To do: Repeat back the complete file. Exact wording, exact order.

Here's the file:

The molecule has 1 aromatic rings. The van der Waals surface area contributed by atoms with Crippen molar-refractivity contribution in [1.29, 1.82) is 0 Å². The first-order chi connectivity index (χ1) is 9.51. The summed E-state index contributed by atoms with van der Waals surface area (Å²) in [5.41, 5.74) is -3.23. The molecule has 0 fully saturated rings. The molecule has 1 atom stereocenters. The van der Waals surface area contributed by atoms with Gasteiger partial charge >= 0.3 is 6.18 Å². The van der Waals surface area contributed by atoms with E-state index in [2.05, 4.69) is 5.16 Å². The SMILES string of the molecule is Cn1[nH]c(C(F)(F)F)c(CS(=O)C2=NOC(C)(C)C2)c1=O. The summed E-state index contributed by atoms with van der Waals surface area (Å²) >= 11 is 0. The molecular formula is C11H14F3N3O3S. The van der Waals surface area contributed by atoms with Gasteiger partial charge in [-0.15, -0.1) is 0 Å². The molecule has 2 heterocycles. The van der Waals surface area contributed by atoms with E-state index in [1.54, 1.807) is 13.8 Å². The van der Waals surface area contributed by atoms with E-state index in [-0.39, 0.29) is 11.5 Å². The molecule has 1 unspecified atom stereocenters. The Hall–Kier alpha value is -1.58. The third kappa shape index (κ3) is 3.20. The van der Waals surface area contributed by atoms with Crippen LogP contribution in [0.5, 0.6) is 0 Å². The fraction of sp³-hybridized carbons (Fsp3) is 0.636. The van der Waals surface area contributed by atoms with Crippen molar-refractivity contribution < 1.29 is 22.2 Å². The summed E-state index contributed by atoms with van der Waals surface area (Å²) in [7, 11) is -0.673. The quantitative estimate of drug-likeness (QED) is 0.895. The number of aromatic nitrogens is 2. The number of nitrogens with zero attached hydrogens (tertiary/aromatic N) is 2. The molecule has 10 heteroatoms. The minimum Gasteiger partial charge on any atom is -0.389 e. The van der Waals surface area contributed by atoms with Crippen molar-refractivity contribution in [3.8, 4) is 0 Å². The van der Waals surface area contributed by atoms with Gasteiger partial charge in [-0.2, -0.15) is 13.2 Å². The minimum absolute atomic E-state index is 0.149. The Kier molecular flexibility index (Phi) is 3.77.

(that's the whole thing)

The molecule has 1 aromatic rings. The van der Waals surface area contributed by atoms with Crippen molar-refractivity contribution in [1.29, 1.82) is 0 Å². The first-order chi connectivity index (χ1) is 9.51. The summed E-state index contributed by atoms with van der Waals surface area (Å²) in [5.41, 5.74) is -3.23. The molecule has 0 fully saturated rings. The molecule has 1 atom stereocenters. The van der Waals surface area contributed by atoms with Gasteiger partial charge >= 0.3 is 6.18 Å². The van der Waals surface area contributed by atoms with E-state index in [2.05, 4.69) is 5.16 Å². The SMILES string of the molecule is Cn1[nH]c(C(F)(F)F)c(CS(=O)C2=NOC(C)(C)C2)c1=O. The summed E-state index contributed by atoms with van der Waals surface area (Å²) >= 11 is 0. The molecular formula is C11H14F3N3O3S. The van der Waals surface area contributed by atoms with Gasteiger partial charge in [-0.15, -0.1) is 0 Å². The molecule has 2 heterocycles. The van der Waals surface area contributed by atoms with E-state index in [1.54, 1.807) is 13.8 Å². The van der Waals surface area contributed by atoms with E-state index in [-0.39, 0.29) is 11.5 Å². The molecule has 1 unspecified atom stereocenters. The Hall–Kier alpha value is -1.58. The third kappa shape index (κ3) is 3.20. The van der Waals surface area contributed by atoms with Crippen LogP contribution in [0.5, 0.6) is 0 Å². The fraction of sp³-hybridized carbons (Fsp3) is 0.636. The van der Waals surface area contributed by atoms with Crippen molar-refractivity contribution < 1.29 is 22.2 Å². The summed E-state index contributed by atoms with van der Waals surface area (Å²) in [7, 11) is -0.673. The quantitative estimate of drug-likeness (QED) is 0.895. The number of aromatic nitrogens is 2. The number of nitrogens with zero attached hydrogens (tertiary/aromatic N) is 2. The molecule has 10 heteroatoms. The minimum Gasteiger partial charge on any atom is -0.389 e. The van der Waals surface area contributed by atoms with Crippen molar-refractivity contribution in [3.8, 4) is 0 Å². The van der Waals surface area contributed by atoms with Gasteiger partial charge in [-0.2, -0.15) is 13.2 Å². The minimum absolute atomic E-state index is 0.149. The Kier molecular flexibility index (Phi) is 3.77.